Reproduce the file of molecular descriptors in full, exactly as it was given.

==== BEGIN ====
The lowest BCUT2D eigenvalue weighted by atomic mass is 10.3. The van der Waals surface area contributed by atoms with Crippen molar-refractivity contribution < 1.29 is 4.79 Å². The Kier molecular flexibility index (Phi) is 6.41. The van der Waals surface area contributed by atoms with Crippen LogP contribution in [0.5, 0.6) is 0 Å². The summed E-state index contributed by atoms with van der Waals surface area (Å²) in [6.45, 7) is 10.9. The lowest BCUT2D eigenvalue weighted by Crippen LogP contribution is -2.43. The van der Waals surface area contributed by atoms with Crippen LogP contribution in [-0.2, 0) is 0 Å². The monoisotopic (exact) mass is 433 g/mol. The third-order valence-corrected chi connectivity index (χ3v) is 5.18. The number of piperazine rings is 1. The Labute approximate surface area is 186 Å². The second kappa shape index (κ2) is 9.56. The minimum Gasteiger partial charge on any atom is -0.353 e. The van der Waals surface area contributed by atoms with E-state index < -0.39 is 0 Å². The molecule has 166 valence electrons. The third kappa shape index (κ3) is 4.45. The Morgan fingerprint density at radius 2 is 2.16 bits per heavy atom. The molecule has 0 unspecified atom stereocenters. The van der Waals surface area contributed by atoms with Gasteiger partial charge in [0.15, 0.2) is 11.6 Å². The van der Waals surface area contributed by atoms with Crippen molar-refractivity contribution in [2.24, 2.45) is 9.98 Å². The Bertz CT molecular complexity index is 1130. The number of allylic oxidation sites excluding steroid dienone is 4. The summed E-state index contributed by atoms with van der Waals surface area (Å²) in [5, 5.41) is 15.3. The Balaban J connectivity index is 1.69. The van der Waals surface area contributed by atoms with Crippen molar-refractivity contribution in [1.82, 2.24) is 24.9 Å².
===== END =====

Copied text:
The lowest BCUT2D eigenvalue weighted by atomic mass is 10.3. The van der Waals surface area contributed by atoms with Crippen molar-refractivity contribution < 1.29 is 4.79 Å². The Kier molecular flexibility index (Phi) is 6.41. The van der Waals surface area contributed by atoms with Crippen LogP contribution in [0.5, 0.6) is 0 Å². The summed E-state index contributed by atoms with van der Waals surface area (Å²) in [6.45, 7) is 10.9. The lowest BCUT2D eigenvalue weighted by Crippen LogP contribution is -2.43. The van der Waals surface area contributed by atoms with Crippen LogP contribution in [-0.2, 0) is 0 Å². The monoisotopic (exact) mass is 433 g/mol. The third-order valence-corrected chi connectivity index (χ3v) is 5.18. The number of piperazine rings is 1. The Labute approximate surface area is 186 Å². The second kappa shape index (κ2) is 9.56. The minimum Gasteiger partial charge on any atom is -0.353 e. The van der Waals surface area contributed by atoms with E-state index < -0.39 is 0 Å². The molecule has 166 valence electrons. The third kappa shape index (κ3) is 4.45. The Morgan fingerprint density at radius 2 is 2.16 bits per heavy atom. The molecule has 0 unspecified atom stereocenters. The van der Waals surface area contributed by atoms with Gasteiger partial charge in [0.15, 0.2) is 11.6 Å². The van der Waals surface area contributed by atoms with Crippen molar-refractivity contribution in [2.24, 2.45) is 9.98 Å². The Bertz CT molecular complexity index is 1130. The number of allylic oxidation sites excluding steroid dienone is 4. The summed E-state index contributed by atoms with van der Waals surface area (Å²) in [5, 5.41) is 15.3. The Balaban J connectivity index is 1.69. The van der Waals surface area contributed by atoms with Crippen molar-refractivity contribution in [1.82, 2.24) is 24.9 Å².